I’ve seen people waste considerable energy in delaying the decision to divorce, file bankruptcy or to foreclose on a home they can’t afford. They are all “artificially trying to slow things down.”

People also waste considerable energy procrastinating on a positive decisions like getting married, making an important phone call (salespeople know this one), making a purchase (big or small), writing a book or pursuing a goal or dream.

Why would anyone try to artificially try to slow things down in life? Perhaps they believe pain will result with the very next step. Of course, most of the pain is PERCEIVED pain and is more often emotional, and not actually physical pain. Will they get rejected, hurt another human being, be seen as a failure (or something unfavorable). Will they be able to handle the NEW situation? Will their current inner security somehow be threatened?

Trap #3. Resisting and Replaying the Scary Movie

As life occurs, we witness each unfolding moment, one after another. Sometimes, a situation captures our attention and we consciously or unconsciously RESIST it and then REPLAY it in our minds, again and again. If the encounter is positive, we call these “positive memories” and they add pleasure to our day. However, if there is an element of “resistance,” I liken it to a “scary movie.”

Maybe your friend misinterprets something you said and is upset at you. Maybe your spouse did something you think is disrespectful, ignored you or didn’t help out — and you’re in resistance to this. Maybe you convince yourself that something should have occurred — and it didn’t, or something should NOT have occurred — and it did. In all these scenarios, I’m assuming you are both RESISTING what happened AND REPLAYING it. Both are traps for zapping your precious energy.


In the ideal world, you’re living in the present moment. You enjoy every step of your journey. You use your personal energy and creative flow to pursue your goals and dreams with ease. You respond to each life encounter in stride, with minimal or no resistance. You understand even the painful moments are temporary, so you no longer resist and replay moments of time that caused you pain.

You know life and time is unfolding perfectly. There is no need to artificially try to speed things up and you understand trying to do so is fruitless. There is no fear of the next step because you know you can handle anything coming your way. You trust the process of life. There is no need to artificially slow things down.

This is, of course, an ideal.

I won’t pretend I do this perfectly, and don’t expect you too either. After all, we’re human. Often, simply having awareness of the three traps is enough. But, I will share with you a personal strategy I use when I catch myself indulging in one of the traps above.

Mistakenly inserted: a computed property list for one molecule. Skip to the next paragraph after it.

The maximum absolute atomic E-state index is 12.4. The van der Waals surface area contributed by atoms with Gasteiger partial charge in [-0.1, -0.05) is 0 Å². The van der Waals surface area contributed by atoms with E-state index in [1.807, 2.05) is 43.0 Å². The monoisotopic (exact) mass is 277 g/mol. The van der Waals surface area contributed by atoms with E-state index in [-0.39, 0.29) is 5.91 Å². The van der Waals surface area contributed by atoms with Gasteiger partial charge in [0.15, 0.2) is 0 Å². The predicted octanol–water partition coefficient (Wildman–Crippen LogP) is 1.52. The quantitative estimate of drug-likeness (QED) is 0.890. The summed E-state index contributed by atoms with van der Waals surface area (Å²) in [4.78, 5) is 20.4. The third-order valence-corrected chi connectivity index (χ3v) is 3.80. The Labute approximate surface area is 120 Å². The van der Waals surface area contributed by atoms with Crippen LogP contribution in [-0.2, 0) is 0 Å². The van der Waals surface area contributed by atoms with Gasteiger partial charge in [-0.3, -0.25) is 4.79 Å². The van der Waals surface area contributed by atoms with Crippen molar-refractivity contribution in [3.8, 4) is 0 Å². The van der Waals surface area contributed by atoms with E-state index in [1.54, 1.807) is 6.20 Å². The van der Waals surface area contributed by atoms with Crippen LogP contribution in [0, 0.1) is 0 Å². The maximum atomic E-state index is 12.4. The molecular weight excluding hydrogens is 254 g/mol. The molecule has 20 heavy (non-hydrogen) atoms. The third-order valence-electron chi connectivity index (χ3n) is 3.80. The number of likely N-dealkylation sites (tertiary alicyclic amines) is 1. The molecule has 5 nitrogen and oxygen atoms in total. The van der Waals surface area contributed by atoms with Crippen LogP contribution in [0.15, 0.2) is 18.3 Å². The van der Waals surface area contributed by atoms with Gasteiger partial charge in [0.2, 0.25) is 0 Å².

Bring your energy into present time.

When I’m trying to artificially SPEED things up:
* Wishing the next 10 items on my to-do list were done (a form of resistance).
* Trying to push myself to work faster than my brain cells can keep up (there is a point of diminishing returns).
* Taking myself into a time in the future when I know the outcome of a particular situation (a version of worry).


When I’m trying to articificially SLOW things down:
* Procrastinating on an important decision or making an important phone call.
* Avoiding going to bed at night (resisting the end of the evening).
* Being fearful of how a project may be received by subscribers and NOT taking action.


* My husband being out of town for a week (only to find out later he doesn’t have to go).
* How a friend responded or didn’t respond to an email (why replay something that doesn’t feel good?).
* How challenging a task is going to be (Isn’t doing the task once, enough?)

Here’s what I do.

The Retractable Leash Exercise

Imagine one of those retractable dog leashes that automatically pulls the cord IN with the touch of a button.

I do this for myself – metaphorically speaking.

With a little intention and focus, I bring ALL my energy into present time. It’s as though I were pressing the button on the retractable leash. But, instead of pushing a button, I focus on my breath. I engage my five senses. I step back into my body, feeling my butt in the chair, feet on the ground and arms on my desk. I recognize, that in the here and now “all is well.” And, I acknowledge, that so far, I’ve been able to handle everything life has thrown my way. Therefore I’m destined to handle whatever comes next.

With this collected energy, I’m now better able to complete an article, make a decision, respond with love to my spouse or friend, get a full night’s sleep, take care of myself or tackle my most challenging project with inspiration.

Who knows what you may accomplish when you have a full reservoir of energy available to you?

What is your experience with these 3 traps?  I’d love to hear from you.